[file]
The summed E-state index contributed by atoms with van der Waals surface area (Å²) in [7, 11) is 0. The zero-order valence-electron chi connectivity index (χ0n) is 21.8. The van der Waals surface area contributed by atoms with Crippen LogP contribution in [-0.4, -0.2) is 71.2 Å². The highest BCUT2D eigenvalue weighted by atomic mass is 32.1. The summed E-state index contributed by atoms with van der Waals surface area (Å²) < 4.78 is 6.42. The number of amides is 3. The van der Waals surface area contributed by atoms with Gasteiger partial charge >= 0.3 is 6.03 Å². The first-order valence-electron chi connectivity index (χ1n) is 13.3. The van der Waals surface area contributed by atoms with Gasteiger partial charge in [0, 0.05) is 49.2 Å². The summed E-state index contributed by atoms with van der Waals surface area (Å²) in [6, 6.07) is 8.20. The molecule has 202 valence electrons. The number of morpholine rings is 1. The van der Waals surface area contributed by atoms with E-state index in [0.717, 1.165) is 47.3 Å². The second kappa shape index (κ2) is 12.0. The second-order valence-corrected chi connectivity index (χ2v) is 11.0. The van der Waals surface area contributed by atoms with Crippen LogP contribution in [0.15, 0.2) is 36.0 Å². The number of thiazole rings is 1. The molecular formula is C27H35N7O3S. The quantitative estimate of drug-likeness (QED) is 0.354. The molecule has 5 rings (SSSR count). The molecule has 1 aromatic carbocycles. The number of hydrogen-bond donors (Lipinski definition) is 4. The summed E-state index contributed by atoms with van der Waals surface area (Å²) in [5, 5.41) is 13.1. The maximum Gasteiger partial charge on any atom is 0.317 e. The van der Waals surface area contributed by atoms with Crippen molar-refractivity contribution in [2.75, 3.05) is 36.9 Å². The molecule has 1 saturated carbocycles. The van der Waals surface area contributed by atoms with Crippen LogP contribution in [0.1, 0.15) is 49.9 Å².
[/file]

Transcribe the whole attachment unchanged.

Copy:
The summed E-state index contributed by atoms with van der Waals surface area (Å²) in [7, 11) is 0. The zero-order valence-electron chi connectivity index (χ0n) is 21.8. The van der Waals surface area contributed by atoms with Crippen LogP contribution in [-0.4, -0.2) is 71.2 Å². The highest BCUT2D eigenvalue weighted by atomic mass is 32.1. The summed E-state index contributed by atoms with van der Waals surface area (Å²) < 4.78 is 6.42. The number of amides is 3. The van der Waals surface area contributed by atoms with Gasteiger partial charge >= 0.3 is 6.03 Å². The first-order valence-electron chi connectivity index (χ1n) is 13.3. The van der Waals surface area contributed by atoms with Gasteiger partial charge in [0, 0.05) is 49.2 Å². The summed E-state index contributed by atoms with van der Waals surface area (Å²) in [6, 6.07) is 8.20. The molecule has 202 valence electrons. The number of morpholine rings is 1. The van der Waals surface area contributed by atoms with E-state index in [0.717, 1.165) is 47.3 Å². The second kappa shape index (κ2) is 12.0. The second-order valence-corrected chi connectivity index (χ2v) is 11.0. The van der Waals surface area contributed by atoms with Crippen LogP contribution in [0.15, 0.2) is 36.0 Å². The number of thiazole rings is 1. The molecular formula is C27H35N7O3S. The quantitative estimate of drug-likeness (QED) is 0.354. The molecule has 5 rings (SSSR count). The molecule has 1 aromatic carbocycles. The number of hydrogen-bond donors (Lipinski definition) is 4. The summed E-state index contributed by atoms with van der Waals surface area (Å²) in [5, 5.41) is 13.1. The maximum Gasteiger partial charge on any atom is 0.317 e. The van der Waals surface area contributed by atoms with Crippen molar-refractivity contribution in [2.75, 3.05) is 36.9 Å². The molecule has 1 saturated carbocycles. The van der Waals surface area contributed by atoms with Crippen LogP contribution in [0.1, 0.15) is 49.9 Å².